Does anyone know a way to quickly reduce America's health care costs by billions of dollars while improving the Nation's health? The answer is "yes" and it may be starting to happen. Some prescription drug purchasers, many without drug insurance, are saving billions of dollars already although only a small percentage of Americans currently can take advantage of this approach.
The facts are straightforward. In September 2006, Wal-Mart cut prices on a list of over 300 generic prescription drugs at its thousands of pharmacies to $4 for a month's supply at common dosages. This was a 50 percent reduction in Wal-Mart's "usual and customary" prices for these drugs. Two of Wal-Mart's largest competitors, Target and the Kroger grocery chains, quickly followed suite at thousands more pharmacies. Like Wal-Mart, these competitors made the low prices for generics on their lists available to all their customers, those with and those without insurance. Commentators said this was the beginning of a "price war" that would be of great benefit to consumers, and they were right.
So far, however, pharmacy outlets with 80 to 85 percent of prescription sales have been able to avoid matching Wal-Mart, Kroger's, Target and the few others who have joined them. Walgreens, CVS, and Rite Aid with about 40 percent of the prescription drug market have not followed because insurers, including Medicaid and Medicare, continue to pay them higher prices for these same drugs. Smaller independents and mail order pharmacies with another 40 percent of the market also have been able to keep prices much above those of their price cutting competitors and insurers have continued to pay them these prices as well.
There are signs, however, that the drug chains are feeling the pressure because they are trying to appear to match the low-cost programs. When Wal-Mart announced its low-cost program in 2006, the drug chains said it was not important based on two arguments: one was that most of their customers had either public or private drug insurance and that their insurance co-payments were at most a dollar or two higher than $4, and they said that the prescription drugs on the low-cost lists were older and usually less expensive anyway.
But the big drug chains recently have instituted $4 programs that look like those of Wal-Mart, Kroger's and Target, which suggests that competitive pressures are building. Why "look like?" Because the drug chains do not allow customers with insurance to use the programs and therefore these programs do not lower drug costs for the roughly 85 percent of Americans who have private or public drug insurance. So while the Wal-Mart, Target and Kroger's programs pass on the lower costs to insurers which should lower the cost of drug insurance, the look-alike programs do not.
Wal-Mart asked me to study the programs of its competitors and to estimate how much these programs were saving their customers. Wal-Mart's $4 program -- now expanded to include more generics and three month prescriptions for $10 -- has saved its customers over $2 billion through March 2009. Between the end of December 2008 and the end of March 2009, I calculate that savings for Wal-Mart customers were accumulating at the rate of $900 million a year.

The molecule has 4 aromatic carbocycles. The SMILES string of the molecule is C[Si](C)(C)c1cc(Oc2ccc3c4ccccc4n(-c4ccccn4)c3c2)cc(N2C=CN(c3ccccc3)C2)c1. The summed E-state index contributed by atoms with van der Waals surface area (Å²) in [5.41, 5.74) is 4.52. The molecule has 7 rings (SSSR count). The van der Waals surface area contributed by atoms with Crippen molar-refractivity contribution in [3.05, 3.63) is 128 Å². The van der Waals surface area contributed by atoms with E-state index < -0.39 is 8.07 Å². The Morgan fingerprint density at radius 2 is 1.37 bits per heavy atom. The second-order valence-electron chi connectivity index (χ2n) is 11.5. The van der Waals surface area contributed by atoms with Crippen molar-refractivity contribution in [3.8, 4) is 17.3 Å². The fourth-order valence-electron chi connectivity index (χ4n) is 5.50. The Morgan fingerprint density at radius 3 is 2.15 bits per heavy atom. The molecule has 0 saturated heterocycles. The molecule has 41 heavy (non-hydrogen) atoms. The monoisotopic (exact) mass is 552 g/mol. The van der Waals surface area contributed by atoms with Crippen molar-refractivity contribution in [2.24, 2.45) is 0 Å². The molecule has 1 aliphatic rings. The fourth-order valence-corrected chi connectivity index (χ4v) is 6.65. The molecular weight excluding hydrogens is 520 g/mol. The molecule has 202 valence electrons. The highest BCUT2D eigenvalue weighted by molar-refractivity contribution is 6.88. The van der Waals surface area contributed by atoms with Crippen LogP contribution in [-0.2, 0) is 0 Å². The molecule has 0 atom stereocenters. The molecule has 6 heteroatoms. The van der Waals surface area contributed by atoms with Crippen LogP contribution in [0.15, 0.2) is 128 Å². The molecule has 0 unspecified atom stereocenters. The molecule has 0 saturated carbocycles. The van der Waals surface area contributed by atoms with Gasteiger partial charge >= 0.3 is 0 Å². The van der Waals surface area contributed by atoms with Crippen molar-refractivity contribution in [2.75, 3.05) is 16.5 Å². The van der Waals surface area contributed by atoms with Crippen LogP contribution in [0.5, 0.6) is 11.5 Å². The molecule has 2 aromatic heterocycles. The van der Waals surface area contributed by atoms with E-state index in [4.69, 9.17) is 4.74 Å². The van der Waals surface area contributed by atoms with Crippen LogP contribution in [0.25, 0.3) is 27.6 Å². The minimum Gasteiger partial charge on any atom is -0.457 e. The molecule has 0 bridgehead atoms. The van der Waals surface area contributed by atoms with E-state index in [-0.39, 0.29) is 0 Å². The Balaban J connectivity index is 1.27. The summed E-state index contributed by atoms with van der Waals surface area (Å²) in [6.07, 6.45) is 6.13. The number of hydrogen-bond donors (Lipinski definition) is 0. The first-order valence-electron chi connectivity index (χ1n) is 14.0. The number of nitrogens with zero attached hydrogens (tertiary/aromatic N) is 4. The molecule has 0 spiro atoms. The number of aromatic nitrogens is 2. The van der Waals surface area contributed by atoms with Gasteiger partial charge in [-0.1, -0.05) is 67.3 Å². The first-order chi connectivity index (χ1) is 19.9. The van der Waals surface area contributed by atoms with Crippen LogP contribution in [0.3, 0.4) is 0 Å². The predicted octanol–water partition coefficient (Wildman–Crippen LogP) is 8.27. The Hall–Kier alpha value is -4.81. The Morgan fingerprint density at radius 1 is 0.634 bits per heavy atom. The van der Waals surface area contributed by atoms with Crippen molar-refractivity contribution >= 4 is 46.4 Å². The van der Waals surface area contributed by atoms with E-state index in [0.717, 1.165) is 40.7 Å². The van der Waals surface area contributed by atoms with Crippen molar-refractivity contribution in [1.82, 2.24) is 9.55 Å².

Based on the rough estimate of market shares that is available, I believe that the programs at Target, Kroger's, and a few other grocery chains are saving consumers another $900 million per year. The total savings of $1.8 billion a year from Wal-Mart and the other programs, however, is just a start.
These companies have only about 15 percent of the prescription drug market. If insurers, private companies that insure their employees, Medicaid and Medicare insist that the drug chains, smaller and mail order pharmacies give them deals comparable to the deal they get when their insurees buy at Wal-Mart, the reduction in health care costs could be five or six times as large as $1.8 billion.
But savings could be much larger still. If public and private insurers find ways to steer those they insure to low cost drugs at low cost pharmacies, the competition will create pressure to lower prices of hundreds of other generics for the same conditions. Similarly, lower costs for generics will put pressure on the prices of brand name products that often serve the same needs. This is how competition works.
And there would be savings even beyond this. Low cost drugs improve patient compliance with doctors' recommendations. Doctors usually will be able to find effective treatments for most conditions on these lists if they know prices make a difference to their patients and their insurers. High prices prevent many people, even those with insurance, from following their doctors' advice. Changing this so that patients are not priced out of doing what their doctors recommend is where the big bonus in health comes.
The low-cost lists include effective treatments for allergies, colds and flu, a range of antibiotics, medicines for arthritis, asthma, cholesterol, diabetes, ear health, fungal infections, gastrointestinal health, glaucoma and eye care, heart health and blood pressure, depression and other mental health illnesses, skin conditions, thyroid conditions, viruses, vitamins and nutritional health, women's health and several other medical conditions. Imagine how much money would be saved if Americans with high blood pressure, diabetes and similar chronic diseases could manage them for just a few dollars a month.
The bottom line is that there is a way to both improve health care and reduce its costs by tens of billions of dollars. It is already starting to happen, but it needs a push from both private and public insurers to save additional billions. This is a low-hanging fruit of health care improvement and savings, and Americans ought to be picking it.